The Fresh Loaf

News & Information for Amateur Bakers and Artisan Bread Enthusiasts

A Question About Loaf Pans

Rosalie's picture

A Question About Loaf Pans

This is more of a general baking question than a bread baking question. But then the web site is called "The Fresh Loaf" - and the question is about loaf pans.

A recipe I made the other day - Pear Bread, and boy! is it good! - called for two 8x4 inch loaf pans. I have 8.5x4.5 inch loaf pans. I ended up using one 8x8 inch square pan. Some recipes call for 9x5 inch pans. lists capacities of these three loaf pans at 4 cups, 6 cups, and 8 cups respectively, so fudging is not necessarily inconsequential.

My question is whether other people out there keep all three sizes around or what. Furthermore, while we're at it, do you use Pyrex (like mine) or metal?


yy's picture

Hi Rosalie


I have two 8x4 metal loaf pans and one 8.5 x 4.5 pyrex one. I use the metal ones more often, not because loaves bake better in them, but because the pans have neater, square corners as opposed to the rounded pyrex corners. As for size, I don't think you need all those sizes. It's more an issue of personal preference. Any recipe should be able to work in any sized pan. Just be prepared to adjust baking time and temperature, and not to take what the recipe says as gospel. For example, if you're using a 9x5 loaf pan rather than a 8x8 square pan, you might want to drop the temperature by 25 degrees Fahrenheit and bake for longer to allow the center to set.

PaddyL's picture

I have all sorts of baking pans, from 8" to 9" square and round, to various sizes of loaf pans, plus all those springform pans I seldom use, and steamed pudding molds I've used for fancy bread, and assorted sizes, round and square and ring and Bundt, for anything that takes my fancy.  I think I've made bread in all of them.

MangoChutney's picture

I have a variety of sizes and styles of loaf pan. The only type I use for convection baking is USA steel non-stick pans. I have some Mirro aluminum non-stick pans that I use for combination convection-microwave baking. I doubt that I would bake loaves in Pyrex loaf pans simply because I have childhood memories of scrubbing stuck stuff out of glass baking dishes. Lasagna was the worst, but meatloaf was no picnic either. I realize that bread probably comes out of glass dishes much more cleanly than those entrees, but the memories are lodged firmly and I am happy with my USA pans. The Mirro pans are not as good, but I can't use steel pans in combination microwave-convection baking.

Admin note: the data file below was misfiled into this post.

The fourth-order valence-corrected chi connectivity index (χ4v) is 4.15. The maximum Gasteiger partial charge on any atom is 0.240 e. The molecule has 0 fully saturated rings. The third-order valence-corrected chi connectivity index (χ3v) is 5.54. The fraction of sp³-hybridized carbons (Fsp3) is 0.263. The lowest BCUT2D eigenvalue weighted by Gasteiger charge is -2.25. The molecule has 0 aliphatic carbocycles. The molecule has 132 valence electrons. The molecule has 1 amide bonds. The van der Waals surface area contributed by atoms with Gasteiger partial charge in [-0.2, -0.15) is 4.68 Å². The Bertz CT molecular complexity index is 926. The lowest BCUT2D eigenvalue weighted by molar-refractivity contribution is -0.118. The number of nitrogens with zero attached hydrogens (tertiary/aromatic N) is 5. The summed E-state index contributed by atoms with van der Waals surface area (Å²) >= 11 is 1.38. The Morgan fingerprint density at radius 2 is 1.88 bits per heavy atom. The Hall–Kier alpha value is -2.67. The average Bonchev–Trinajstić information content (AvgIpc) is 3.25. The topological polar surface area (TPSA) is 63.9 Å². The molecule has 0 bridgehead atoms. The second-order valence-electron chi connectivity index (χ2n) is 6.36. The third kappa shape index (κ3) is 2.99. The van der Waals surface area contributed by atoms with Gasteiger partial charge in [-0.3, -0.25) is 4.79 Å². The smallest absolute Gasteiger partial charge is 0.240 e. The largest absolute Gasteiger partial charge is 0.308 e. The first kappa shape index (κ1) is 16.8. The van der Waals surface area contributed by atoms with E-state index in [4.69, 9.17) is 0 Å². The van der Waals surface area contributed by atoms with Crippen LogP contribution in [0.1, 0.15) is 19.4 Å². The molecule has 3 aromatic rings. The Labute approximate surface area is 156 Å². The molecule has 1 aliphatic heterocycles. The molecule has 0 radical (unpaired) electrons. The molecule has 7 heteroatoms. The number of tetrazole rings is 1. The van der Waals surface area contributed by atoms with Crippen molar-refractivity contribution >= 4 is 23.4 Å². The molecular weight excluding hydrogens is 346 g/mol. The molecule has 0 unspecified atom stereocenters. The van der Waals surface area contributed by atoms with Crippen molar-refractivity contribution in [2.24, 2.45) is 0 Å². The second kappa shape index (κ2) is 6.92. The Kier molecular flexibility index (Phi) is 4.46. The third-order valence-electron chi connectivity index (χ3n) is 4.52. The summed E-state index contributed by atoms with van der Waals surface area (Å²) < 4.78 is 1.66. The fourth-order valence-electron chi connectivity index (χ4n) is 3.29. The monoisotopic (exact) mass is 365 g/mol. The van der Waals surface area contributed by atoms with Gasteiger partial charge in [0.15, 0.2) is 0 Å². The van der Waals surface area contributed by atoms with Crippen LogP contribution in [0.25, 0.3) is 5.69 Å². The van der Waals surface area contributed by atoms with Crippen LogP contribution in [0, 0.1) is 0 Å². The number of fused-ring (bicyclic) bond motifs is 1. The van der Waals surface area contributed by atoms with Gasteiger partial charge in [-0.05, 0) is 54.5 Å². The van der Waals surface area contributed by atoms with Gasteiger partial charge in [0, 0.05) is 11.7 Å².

Kitchen Barbarian's picture
Kitchen Barbarian

I have ONLY Pyrex loaf pans.  I'm not sure I would ever have a need for anything else.  I have no idea what size they are - different sizes, LOL!  I use whatever fits.  I'd check before making up a recipe and adjust accordingly (comparing the size called for in the recipes to the size(s) I have).

Don't trust JoB's pan volumes - she repeats the same incorrect table that is spread all over the net. I forget which ones are off, but the ones that are off, are off by a LOT.  One of these days I swear I am going to publish a correct pan volume list, but in the meantime, I think the one on the Wilton site is pretty correct.  Don't know if they include loaf pans though.

My pyrex loaf pans are vintage - the new ones are deeply sloped (compared to a much slighter slope on the older ones).  I use the new one I have to store rolled up dishclothes.  It's just too weirdly shaped to try to actually bake anything in it, unless you actually WANT something pretty much Pyramid shaped.

Rosalie's picture

The area in an 8x4 is 32 square inches. In a 9x5 is 45. The middle one is 38.25. I didn't confirm Joy of Baking's volumes and I should have. But still, the largest one is 40% larger than the smallest. The numbers seem so close, but if the recipe calls for the smallest size and I use the largest, it's going to spread out more and be quite a bit shallower. So, yes, I would have to adjust. I just wondered if others worried about this.